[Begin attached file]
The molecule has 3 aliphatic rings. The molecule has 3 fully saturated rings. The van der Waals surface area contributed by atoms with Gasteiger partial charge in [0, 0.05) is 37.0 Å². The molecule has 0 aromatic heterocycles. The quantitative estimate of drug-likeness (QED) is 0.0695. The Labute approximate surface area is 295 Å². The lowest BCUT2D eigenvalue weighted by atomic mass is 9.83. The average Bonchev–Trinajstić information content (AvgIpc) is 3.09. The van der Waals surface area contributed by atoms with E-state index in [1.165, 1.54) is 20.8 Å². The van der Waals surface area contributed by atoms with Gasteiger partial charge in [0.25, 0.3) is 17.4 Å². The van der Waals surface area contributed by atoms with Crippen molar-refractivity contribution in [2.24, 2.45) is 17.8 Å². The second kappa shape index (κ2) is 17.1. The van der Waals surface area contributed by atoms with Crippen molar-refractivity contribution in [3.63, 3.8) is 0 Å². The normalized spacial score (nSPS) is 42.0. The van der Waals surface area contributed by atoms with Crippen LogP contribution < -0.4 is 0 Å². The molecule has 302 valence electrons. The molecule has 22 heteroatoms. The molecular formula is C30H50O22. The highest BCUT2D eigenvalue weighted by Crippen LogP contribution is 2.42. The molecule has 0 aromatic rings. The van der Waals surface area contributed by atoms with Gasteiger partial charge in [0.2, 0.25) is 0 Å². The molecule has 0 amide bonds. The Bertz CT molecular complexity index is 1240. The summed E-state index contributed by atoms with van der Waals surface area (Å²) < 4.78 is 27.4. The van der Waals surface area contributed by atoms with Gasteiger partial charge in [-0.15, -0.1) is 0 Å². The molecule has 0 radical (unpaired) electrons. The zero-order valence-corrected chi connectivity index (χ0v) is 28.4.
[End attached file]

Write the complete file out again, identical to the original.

The molecule has 3 aliphatic rings. The molecule has 3 fully saturated rings. The van der Waals surface area contributed by atoms with Gasteiger partial charge in [0, 0.05) is 37.0 Å². The molecule has 0 aromatic heterocycles. The quantitative estimate of drug-likeness (QED) is 0.0695. The Labute approximate surface area is 295 Å². The lowest BCUT2D eigenvalue weighted by atomic mass is 9.83. The average Bonchev–Trinajstić information content (AvgIpc) is 3.09. The van der Waals surface area contributed by atoms with E-state index in [1.165, 1.54) is 20.8 Å². The van der Waals surface area contributed by atoms with Gasteiger partial charge in [0.25, 0.3) is 17.4 Å². The van der Waals surface area contributed by atoms with Crippen molar-refractivity contribution in [2.24, 2.45) is 17.8 Å². The second kappa shape index (κ2) is 17.1. The van der Waals surface area contributed by atoms with Crippen molar-refractivity contribution in [3.63, 3.8) is 0 Å². The normalized spacial score (nSPS) is 42.0. The van der Waals surface area contributed by atoms with Crippen LogP contribution < -0.4 is 0 Å². The molecule has 302 valence electrons. The molecule has 22 heteroatoms. The molecular formula is C30H50O22. The highest BCUT2D eigenvalue weighted by Crippen LogP contribution is 2.42. The molecule has 0 aromatic rings. The van der Waals surface area contributed by atoms with Gasteiger partial charge in [0.2, 0.25) is 0 Å². The molecule has 0 amide bonds. The Bertz CT molecular complexity index is 1240. The summed E-state index contributed by atoms with van der Waals surface area (Å²) < 4.78 is 27.4. The van der Waals surface area contributed by atoms with Gasteiger partial charge in [-0.15, -0.1) is 0 Å². The molecule has 0 radical (unpaired) electrons. The zero-order valence-corrected chi connectivity index (χ0v) is 28.4.